Electronics Production | August 23, 2007
Qualcomm Enters Semi-<br>conductor Top-10 in Q2
Qualcomm Inc., a company that doesn't own a single semiconductor production factory, ascended to the Top-10 ranks of the global chip industry in the second quarter, according to iSuppli Corp., marking the first time a fabless company has achieved such a distinction.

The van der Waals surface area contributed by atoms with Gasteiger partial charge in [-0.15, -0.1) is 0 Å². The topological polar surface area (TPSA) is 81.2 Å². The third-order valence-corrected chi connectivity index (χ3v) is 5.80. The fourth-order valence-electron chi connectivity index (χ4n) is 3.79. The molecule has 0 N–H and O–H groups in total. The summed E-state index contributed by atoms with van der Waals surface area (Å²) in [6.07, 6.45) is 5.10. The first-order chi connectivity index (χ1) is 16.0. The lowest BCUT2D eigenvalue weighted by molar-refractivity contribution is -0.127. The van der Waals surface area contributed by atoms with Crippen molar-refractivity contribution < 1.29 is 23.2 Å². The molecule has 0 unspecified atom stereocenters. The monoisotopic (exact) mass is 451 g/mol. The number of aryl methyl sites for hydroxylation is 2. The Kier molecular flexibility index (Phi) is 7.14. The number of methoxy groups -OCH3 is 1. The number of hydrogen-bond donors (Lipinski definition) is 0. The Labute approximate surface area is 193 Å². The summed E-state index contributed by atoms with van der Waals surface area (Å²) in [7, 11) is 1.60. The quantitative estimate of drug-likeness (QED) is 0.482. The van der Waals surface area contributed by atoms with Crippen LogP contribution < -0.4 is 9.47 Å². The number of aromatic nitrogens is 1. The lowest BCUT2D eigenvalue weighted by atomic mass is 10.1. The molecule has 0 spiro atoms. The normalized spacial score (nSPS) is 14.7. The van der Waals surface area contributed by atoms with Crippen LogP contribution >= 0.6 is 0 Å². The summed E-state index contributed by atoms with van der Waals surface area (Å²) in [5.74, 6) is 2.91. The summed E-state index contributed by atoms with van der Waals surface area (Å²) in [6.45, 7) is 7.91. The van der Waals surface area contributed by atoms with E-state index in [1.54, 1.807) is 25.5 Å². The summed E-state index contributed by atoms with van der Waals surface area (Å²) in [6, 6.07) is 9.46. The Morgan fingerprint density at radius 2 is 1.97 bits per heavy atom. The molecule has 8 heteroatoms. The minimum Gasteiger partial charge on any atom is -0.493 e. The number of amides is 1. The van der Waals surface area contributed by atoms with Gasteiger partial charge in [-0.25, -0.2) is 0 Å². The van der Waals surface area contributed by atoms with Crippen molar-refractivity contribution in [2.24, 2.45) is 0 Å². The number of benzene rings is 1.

Qualcomm, a U.S.-based fabless semiconductor supplier, rose to the ninth position among global semiconductor suppliers in the second quarter, up from 13th in the first quarter. The seller of communications chips in the second quarter achieved revenue $1.4 billion, up 8.6 percent from $1.3 billion in the first quarter. On its way from 14th to ninth place, Qualcomm surpassed companies with considerable manufacturing assets, including Infineon Technologies AG, Qimonda AG, Freescale Semiconductor and NEC Electronics Corp. Qualcomm now stands shoulder-to-shoulder with chip manufacturing powerhouses including NXP Semiconductors and Hynix Semiconductor Inc. The table below presents iSuppli's ranking of the Top-10 semiconductor suppliers in the second quarter of 2007. iSuppli Table 1: Quarterly Semiconductor Market Shares--Q1-'07 Through Q2-'07 (Ranking by Revenue in Millions of U.S. Dollars) Source: iSuppli Corp. August 2007 Qualcomm's coups Recent headlines covering Qualcomm's legal troubles notwithstanding, the company achieved stellar results in the second quarter. The company's 8.6 percent increase represented the highest growth rate of any Top-10 semiconductor supplier in the second quarter—and marked a significant accomplishment amid a decline in overall chip revenue. Global semiconductor revenue declined by 3.6 percent to $63.1 billion in the second quarter, down from $65.4 billion in the first quarter. The company in the first quarter replaced Texas Instruments Inc. as the world's top supplier of semiconductors for wireless applications. This marks the first time that Texas Instruments has not occupied the leadership position in this area at least since iSuppli began tracking such market share in 2004. With its valuable intellectual property, Qualcomm is capitalizing effectively on the transition to 3G technology in the mobile handset market. iSuppli doesn't expect the International Trade Commission's (ITC's) decision to ban U.S. imports of some mobile phones that include certain Qualcomm chips to significantly damage the company's third-quarter results. Asian flu While Qualcomm surged in the second quarter, Asian semiconductor suppliers Samsung Electronics Co. Ltd., Toshiba Corp., Hynix Semiconductor Inc., Sony Corp. and NEC Corp. all experienced declines in their semiconductor revenue, with Hynix and Toshiba taking the biggest hits among the Top-10 suppliers. Major weakness in the DRAM sector impacted results at several companies. Hynix of South Korea suffered the steepest sales plunge among the world's Top-10 semiconductor suppliers, with its revenue dropping to $1.96 billion, down 22.7 percent from $2.5 billion in the first quarter. The company's woes were entirely due to its falling revenue from sales of its primary product: DRAM. Hynix's DRAM revenue dropped 29.7 percent in the second quarter compared to the first. Japan's Toshiba was the second-biggest decliner among the Top-10, with its semiconductor revenue falling to $2.5 billion, down 19.3 percent from $3.1 billion in the first quarter. The company's sales drop was broad-based, with revenue decreasing in every semiconductor segment the company competes in, except NAND flash memory. It's a bad quarter for Sony Faring even worse than Hynix and Toshiba was Sony of Japan, which dropped out of the Top-10 rankings in the second quarter as its semiconductor revenue fell by the highest percentage among the world's Top-20 suppliers. Sony's semiconductor revenue in the second quarter declined to $1.3 billion, down 33.7 percent from $2 billion in the first quarter. The company's global chip ranking fell to 13th, down from seventh in the first quarter. Sony suffered huge percentage revenue declines in all semiconductor segments in which it participates. The company's woes can be traced to a specific applications market: its core consumer electronics business. Company consumer-electronics revenue fell by a stunning $589 million in the second quarter compared to the first, a 33.4 percent decline. Samsung and NEC navigate the chip downturn Samsung of South Korea fared better than most of the other Asian and Japanese semiconductor suppliers in the second quarter, with its revenue declining to $4.7 billion, down 2.5 percent from $4.8 billion in the first quarter. With this marginal decline, Samsung actually outperformed the overall semiconductor market. Like some of its fellow Asian semiconductor suppliers, Samsung took a major hit in DRAM revenue, with its sales falling to $2.1 billion in the second quarter, down 16.7 percent from $2.5 billion in the first quarter. This decline was offset by a surge in NAND flash memory revenue, which rose to $1.4 billion, up 18.9 percent from $1.2 billion in the first quarter. Japan's NEC fell out of the Top-10 rankings on a 2.5 percent decline in revenue to $1.3 billion, down from $1.4 billion in the first quarter. NEC's rank declined to 11th, down from 10th in the first quarter. The main culprit for NEC's decline was display drivers, which suffered a $24 million sales decline compared to the first quarter.